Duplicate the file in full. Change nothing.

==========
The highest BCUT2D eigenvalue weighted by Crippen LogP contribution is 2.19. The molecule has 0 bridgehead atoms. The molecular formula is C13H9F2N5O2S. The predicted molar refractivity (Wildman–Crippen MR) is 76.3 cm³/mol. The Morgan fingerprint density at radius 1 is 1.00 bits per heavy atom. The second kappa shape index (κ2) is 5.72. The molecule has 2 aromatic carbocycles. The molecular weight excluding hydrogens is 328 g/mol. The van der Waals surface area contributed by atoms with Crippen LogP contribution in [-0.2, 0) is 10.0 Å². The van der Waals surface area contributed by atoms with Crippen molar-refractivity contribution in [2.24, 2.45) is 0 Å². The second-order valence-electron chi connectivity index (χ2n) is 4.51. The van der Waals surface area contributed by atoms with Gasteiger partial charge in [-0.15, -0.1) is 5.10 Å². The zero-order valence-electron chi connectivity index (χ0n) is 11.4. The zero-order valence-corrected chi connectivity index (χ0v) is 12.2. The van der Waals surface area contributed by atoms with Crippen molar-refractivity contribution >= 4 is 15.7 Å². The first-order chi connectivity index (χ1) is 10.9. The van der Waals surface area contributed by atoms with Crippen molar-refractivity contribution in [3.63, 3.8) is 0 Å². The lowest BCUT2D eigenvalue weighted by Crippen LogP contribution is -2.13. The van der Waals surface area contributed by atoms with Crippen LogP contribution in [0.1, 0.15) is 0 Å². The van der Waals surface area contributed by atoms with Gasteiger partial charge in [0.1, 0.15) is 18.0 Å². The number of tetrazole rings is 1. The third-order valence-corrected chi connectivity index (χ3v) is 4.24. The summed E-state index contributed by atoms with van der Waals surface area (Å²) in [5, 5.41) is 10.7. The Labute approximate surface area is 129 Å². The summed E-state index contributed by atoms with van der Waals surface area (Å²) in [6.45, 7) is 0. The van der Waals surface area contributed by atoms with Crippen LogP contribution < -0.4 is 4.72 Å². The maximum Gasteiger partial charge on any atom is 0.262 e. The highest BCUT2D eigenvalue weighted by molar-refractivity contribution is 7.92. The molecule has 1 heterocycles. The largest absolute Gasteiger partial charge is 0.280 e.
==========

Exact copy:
The highest BCUT2D eigenvalue weighted by Crippen LogP contribution is 2.19. The molecule has 0 bridgehead atoms. The molecular formula is C13H9F2N5O2S. The predicted molar refractivity (Wildman–Crippen MR) is 76.3 cm³/mol. The Morgan fingerprint density at radius 1 is 1.00 bits per heavy atom. The second kappa shape index (κ2) is 5.72. The molecule has 2 aromatic carbocycles. The molecular weight excluding hydrogens is 328 g/mol. The van der Waals surface area contributed by atoms with Crippen LogP contribution in [-0.2, 0) is 10.0 Å². The van der Waals surface area contributed by atoms with Crippen molar-refractivity contribution in [2.24, 2.45) is 0 Å². The second-order valence-electron chi connectivity index (χ2n) is 4.51. The van der Waals surface area contributed by atoms with Gasteiger partial charge in [-0.15, -0.1) is 5.10 Å². The zero-order valence-electron chi connectivity index (χ0n) is 11.4. The zero-order valence-corrected chi connectivity index (χ0v) is 12.2. The van der Waals surface area contributed by atoms with Crippen molar-refractivity contribution >= 4 is 15.7 Å². The first-order chi connectivity index (χ1) is 10.9. The van der Waals surface area contributed by atoms with Crippen molar-refractivity contribution in [3.63, 3.8) is 0 Å². The lowest BCUT2D eigenvalue weighted by Crippen LogP contribution is -2.13. The van der Waals surface area contributed by atoms with Crippen LogP contribution in [0.1, 0.15) is 0 Å². The van der Waals surface area contributed by atoms with Gasteiger partial charge in [0.1, 0.15) is 18.0 Å². The number of tetrazole rings is 1. The third-order valence-corrected chi connectivity index (χ3v) is 4.24. The summed E-state index contributed by atoms with van der Waals surface area (Å²) in [5, 5.41) is 10.7. The Labute approximate surface area is 129 Å². The summed E-state index contributed by atoms with van der Waals surface area (Å²) in [6.45, 7) is 0. The van der Waals surface area contributed by atoms with Crippen LogP contribution < -0.4 is 4.72 Å². The maximum Gasteiger partial charge on any atom is 0.262 e. The highest BCUT2D eigenvalue weighted by molar-refractivity contribution is 7.92. The molecule has 1 heterocycles. The largest absolute Gasteiger partial charge is 0.280 e.